Our reference: D2018/001788
Financial Services Unit
Financial System Division
Parkes ACT 2600
Mandatory Comprehensive Credit Reporting consultation
I welcome the opportunity to comment on the exposure draft of the National Consumer Credit Protection Amendment (Mandatory Comprehensive Credit Reporting) Bill 2018 (the draft Bill), the exposure draft Explanatory Memorandum (the draft EM), and the Ready Reckoner.
The draft Bill would give effect to the Government’s announcement on 2 November 2017 that it would legislate for mandatory comprehensive credit reporting (CCR) to come into effect by 1 July 2018. I understand that the measures set out in the draft Bill are intended to allow credit providers (CPs) to obtain a comprehensive view of a consumer’s financial situation, assisting a CP to meet its responsible lending obligations and price credit according to a consumer’s credit history. They are also intended to provide consumers with better access to consumer credit and to demonstrate their credit worthiness.
In my view, robust information handling practices will be essential to ensure the success and sustainability of this initiative, given it will result in a significant increase in the volume of information in the consumer credit reporting system. The protections contained in the Privacy Act 1988 (Cth) (the Privacy Act) and the Privacy (Credit Reporting) Code 2014 (the CR Code), regulated by the Office of the Australian Information Commissioner (OAIC), provide an important framework for ensuring that risks to personal information are appropriately mitigated. An increased volume of credit information in the system will require proactive oversight and accountability for participants in the scheme. To enhance consumer trust in the scheme, it will be important to ensure the OAIC is resourced to exercise its functions to effectively oversee the handling of credit information in the system.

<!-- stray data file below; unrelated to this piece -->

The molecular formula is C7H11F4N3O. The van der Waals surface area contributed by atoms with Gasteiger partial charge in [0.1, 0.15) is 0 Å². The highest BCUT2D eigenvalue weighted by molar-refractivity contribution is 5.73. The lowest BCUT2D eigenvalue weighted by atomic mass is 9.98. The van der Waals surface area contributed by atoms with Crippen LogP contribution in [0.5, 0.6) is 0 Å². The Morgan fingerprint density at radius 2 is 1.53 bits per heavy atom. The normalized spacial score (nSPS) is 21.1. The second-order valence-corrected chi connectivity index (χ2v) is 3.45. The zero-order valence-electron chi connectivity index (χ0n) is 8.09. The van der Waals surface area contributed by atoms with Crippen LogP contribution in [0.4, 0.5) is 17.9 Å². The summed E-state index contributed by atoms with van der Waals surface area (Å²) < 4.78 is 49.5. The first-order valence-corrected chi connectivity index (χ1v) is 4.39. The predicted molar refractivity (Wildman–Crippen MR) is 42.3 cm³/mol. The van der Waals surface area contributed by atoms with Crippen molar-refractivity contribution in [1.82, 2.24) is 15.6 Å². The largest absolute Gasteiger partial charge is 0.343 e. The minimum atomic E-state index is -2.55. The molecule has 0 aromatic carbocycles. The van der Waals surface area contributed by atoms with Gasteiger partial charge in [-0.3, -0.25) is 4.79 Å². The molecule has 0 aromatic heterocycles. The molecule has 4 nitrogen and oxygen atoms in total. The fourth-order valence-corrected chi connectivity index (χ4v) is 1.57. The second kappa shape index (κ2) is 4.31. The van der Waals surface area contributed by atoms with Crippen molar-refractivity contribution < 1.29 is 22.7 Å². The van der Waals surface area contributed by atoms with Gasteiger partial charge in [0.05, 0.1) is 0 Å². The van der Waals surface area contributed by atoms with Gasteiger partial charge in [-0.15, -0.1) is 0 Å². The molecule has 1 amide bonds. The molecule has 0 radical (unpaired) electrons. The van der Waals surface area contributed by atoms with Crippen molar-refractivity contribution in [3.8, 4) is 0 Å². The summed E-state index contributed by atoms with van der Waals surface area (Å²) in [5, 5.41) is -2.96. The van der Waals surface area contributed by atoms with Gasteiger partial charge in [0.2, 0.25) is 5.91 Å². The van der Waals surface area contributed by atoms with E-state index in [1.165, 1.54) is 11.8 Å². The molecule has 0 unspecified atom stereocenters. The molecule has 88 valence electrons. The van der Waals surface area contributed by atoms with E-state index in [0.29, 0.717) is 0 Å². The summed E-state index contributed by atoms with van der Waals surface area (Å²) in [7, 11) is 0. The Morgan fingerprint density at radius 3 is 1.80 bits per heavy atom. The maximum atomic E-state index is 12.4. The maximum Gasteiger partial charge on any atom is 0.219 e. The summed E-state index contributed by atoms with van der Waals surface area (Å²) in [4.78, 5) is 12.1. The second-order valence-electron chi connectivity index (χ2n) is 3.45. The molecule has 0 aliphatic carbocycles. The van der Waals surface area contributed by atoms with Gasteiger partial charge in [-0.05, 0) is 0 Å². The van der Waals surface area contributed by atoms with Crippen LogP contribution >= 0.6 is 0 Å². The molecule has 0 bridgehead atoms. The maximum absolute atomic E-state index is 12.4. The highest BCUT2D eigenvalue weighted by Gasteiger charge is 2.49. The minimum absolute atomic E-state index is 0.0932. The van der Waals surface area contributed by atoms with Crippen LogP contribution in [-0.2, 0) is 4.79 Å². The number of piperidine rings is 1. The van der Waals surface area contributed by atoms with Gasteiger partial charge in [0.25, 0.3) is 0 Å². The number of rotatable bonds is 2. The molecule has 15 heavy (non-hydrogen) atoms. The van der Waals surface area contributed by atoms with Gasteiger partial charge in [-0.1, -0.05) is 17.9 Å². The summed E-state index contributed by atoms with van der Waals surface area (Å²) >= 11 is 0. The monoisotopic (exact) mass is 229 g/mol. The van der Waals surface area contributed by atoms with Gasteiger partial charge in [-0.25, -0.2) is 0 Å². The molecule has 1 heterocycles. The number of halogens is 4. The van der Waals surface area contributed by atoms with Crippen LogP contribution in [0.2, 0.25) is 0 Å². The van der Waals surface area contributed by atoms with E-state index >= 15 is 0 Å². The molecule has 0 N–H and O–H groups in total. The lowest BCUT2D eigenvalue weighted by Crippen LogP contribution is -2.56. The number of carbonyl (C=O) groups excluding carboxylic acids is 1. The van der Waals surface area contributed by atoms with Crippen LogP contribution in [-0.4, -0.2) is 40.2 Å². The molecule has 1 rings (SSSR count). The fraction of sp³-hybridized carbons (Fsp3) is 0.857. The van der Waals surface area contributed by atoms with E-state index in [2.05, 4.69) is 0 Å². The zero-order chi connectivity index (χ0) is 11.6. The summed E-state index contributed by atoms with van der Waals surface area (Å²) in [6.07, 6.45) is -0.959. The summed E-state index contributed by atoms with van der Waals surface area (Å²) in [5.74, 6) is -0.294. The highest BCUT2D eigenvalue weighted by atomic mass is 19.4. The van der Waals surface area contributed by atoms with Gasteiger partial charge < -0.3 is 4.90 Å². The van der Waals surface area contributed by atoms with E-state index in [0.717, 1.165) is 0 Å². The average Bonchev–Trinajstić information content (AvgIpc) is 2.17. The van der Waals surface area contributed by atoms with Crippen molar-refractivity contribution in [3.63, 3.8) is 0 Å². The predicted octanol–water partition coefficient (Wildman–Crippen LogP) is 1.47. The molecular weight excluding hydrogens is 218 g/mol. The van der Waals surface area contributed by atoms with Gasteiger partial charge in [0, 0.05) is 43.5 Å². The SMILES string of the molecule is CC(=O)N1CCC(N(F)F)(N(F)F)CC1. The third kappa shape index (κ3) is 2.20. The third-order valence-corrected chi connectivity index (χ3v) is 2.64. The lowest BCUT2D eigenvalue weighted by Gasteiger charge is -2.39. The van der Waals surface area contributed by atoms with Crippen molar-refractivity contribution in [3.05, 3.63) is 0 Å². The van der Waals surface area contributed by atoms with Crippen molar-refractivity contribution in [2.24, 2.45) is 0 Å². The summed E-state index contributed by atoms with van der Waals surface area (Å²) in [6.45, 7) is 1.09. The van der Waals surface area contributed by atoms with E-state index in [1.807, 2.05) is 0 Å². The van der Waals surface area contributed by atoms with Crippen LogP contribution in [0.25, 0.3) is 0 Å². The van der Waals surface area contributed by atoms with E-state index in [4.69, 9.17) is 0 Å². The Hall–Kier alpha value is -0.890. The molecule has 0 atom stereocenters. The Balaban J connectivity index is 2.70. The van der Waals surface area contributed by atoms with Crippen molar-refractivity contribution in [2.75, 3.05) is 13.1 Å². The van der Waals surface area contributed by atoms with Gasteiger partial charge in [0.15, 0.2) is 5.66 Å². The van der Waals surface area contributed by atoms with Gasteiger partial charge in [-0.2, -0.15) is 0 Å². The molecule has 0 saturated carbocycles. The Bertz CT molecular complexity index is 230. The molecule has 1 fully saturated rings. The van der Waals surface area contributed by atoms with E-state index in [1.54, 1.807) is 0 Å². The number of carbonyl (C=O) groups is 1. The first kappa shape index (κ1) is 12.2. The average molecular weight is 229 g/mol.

I note that the existing privacy protections in the Privacy Act and the CR Code, will apply to exchanges of credit information required under the draft Bill. I also note the amendment to s 20Q(3) of the Privacy Act, which would require CRBs to store credit reporting information in Australia, or use a service listed by the Australian Signals Directorate, or in accordance with any CR Code requirements.
While I am confident that the existing privacy framework will help facilitate public trust in this initiative, it will be particularly important to ensure that the mandatory CCR regime in the National Consumer Credit Protection Act 2009 (Cth) (the NCCP Act) and the requirements of the Privacy Act interoperate effectively in practice. For example, a number of proposed amendments to the NCCP Act and the Privacy Act, to be implemented through the draft Bill, will intersect, including:
a CP’s supply of information to a CRB must be in accordance with the ‘supply requirements’, which include that the supply is in accordance with the CR Code